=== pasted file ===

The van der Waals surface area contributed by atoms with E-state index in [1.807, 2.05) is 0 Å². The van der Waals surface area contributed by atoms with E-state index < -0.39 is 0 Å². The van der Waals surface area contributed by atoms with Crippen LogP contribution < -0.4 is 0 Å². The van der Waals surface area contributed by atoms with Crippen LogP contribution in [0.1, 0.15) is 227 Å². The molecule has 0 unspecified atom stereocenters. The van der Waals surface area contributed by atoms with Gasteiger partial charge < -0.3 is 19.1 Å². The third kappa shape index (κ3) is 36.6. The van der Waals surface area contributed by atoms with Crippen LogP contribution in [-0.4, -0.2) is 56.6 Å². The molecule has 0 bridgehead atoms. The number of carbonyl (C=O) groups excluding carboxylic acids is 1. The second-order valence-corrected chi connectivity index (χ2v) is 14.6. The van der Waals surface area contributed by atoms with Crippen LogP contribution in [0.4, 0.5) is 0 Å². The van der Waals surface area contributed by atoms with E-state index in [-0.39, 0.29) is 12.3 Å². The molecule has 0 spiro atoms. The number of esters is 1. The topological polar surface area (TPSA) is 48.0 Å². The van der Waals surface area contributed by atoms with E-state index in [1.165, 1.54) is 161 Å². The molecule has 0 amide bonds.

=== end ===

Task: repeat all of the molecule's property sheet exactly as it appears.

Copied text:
The van der Waals surface area contributed by atoms with E-state index in [1.807, 2.05) is 0 Å². The van der Waals surface area contributed by atoms with E-state index < -0.39 is 0 Å². The van der Waals surface area contributed by atoms with Crippen LogP contribution < -0.4 is 0 Å². The van der Waals surface area contributed by atoms with Crippen LogP contribution in [0.1, 0.15) is 227 Å². The molecule has 0 unspecified atom stereocenters. The van der Waals surface area contributed by atoms with Gasteiger partial charge < -0.3 is 19.1 Å². The third kappa shape index (κ3) is 36.6. The van der Waals surface area contributed by atoms with Crippen LogP contribution in [-0.4, -0.2) is 56.6 Å². The molecule has 0 bridgehead atoms. The number of carbonyl (C=O) groups excluding carboxylic acids is 1. The second-order valence-corrected chi connectivity index (χ2v) is 14.6. The van der Waals surface area contributed by atoms with Crippen LogP contribution in [0.4, 0.5) is 0 Å². The van der Waals surface area contributed by atoms with E-state index in [-0.39, 0.29) is 12.3 Å². The molecule has 0 spiro atoms. The number of esters is 1. The topological polar surface area (TPSA) is 48.0 Å². The van der Waals surface area contributed by atoms with E-state index in [1.165, 1.54) is 161 Å². The molecule has 0 amide bonds.